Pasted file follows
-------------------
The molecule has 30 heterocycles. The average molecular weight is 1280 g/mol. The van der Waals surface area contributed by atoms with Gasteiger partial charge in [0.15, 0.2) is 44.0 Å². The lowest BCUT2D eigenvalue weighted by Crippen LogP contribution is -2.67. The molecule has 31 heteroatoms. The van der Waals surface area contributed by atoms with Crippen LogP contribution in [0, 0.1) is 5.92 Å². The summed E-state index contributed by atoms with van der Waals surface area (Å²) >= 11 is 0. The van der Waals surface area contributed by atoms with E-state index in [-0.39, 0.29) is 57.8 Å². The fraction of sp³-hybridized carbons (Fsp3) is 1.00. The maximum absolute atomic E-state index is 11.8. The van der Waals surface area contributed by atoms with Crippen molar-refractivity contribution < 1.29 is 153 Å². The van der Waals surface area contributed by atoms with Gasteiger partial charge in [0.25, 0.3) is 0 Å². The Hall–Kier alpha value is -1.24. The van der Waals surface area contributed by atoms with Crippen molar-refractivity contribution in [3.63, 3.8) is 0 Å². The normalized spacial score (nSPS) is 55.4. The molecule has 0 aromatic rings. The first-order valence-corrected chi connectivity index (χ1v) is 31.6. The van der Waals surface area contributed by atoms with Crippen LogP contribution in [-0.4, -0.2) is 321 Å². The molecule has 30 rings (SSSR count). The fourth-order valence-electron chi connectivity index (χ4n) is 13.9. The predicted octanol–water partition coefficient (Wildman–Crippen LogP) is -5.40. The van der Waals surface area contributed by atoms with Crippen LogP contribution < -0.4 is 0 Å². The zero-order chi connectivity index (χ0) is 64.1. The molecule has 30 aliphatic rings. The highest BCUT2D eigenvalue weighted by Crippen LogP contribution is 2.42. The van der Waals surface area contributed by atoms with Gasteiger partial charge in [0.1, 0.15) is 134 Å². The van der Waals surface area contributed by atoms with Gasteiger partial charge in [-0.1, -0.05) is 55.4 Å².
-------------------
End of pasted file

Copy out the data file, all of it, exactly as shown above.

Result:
The molecule has 30 heterocycles. The average molecular weight is 1280 g/mol. The van der Waals surface area contributed by atoms with Gasteiger partial charge in [0.15, 0.2) is 44.0 Å². The lowest BCUT2D eigenvalue weighted by Crippen LogP contribution is -2.67. The molecule has 31 heteroatoms. The van der Waals surface area contributed by atoms with Crippen LogP contribution in [0, 0.1) is 5.92 Å². The summed E-state index contributed by atoms with van der Waals surface area (Å²) >= 11 is 0. The van der Waals surface area contributed by atoms with E-state index in [-0.39, 0.29) is 57.8 Å². The fraction of sp³-hybridized carbons (Fsp3) is 1.00. The maximum absolute atomic E-state index is 11.8. The van der Waals surface area contributed by atoms with Crippen molar-refractivity contribution < 1.29 is 153 Å². The van der Waals surface area contributed by atoms with Gasteiger partial charge in [0.25, 0.3) is 0 Å². The Hall–Kier alpha value is -1.24. The van der Waals surface area contributed by atoms with Crippen molar-refractivity contribution in [3.63, 3.8) is 0 Å². The normalized spacial score (nSPS) is 55.4. The molecule has 0 aromatic rings. The first-order valence-corrected chi connectivity index (χ1v) is 31.6. The van der Waals surface area contributed by atoms with Crippen LogP contribution in [-0.4, -0.2) is 321 Å². The molecule has 30 rings (SSSR count). The fourth-order valence-electron chi connectivity index (χ4n) is 13.9. The predicted octanol–water partition coefficient (Wildman–Crippen LogP) is -5.40. The van der Waals surface area contributed by atoms with Crippen LogP contribution < -0.4 is 0 Å². The zero-order chi connectivity index (χ0) is 64.1. The molecule has 30 aliphatic rings. The highest BCUT2D eigenvalue weighted by Crippen LogP contribution is 2.42. The van der Waals surface area contributed by atoms with Gasteiger partial charge in [0.1, 0.15) is 134 Å². The van der Waals surface area contributed by atoms with Gasteiger partial charge in [-0.1, -0.05) is 55.4 Å².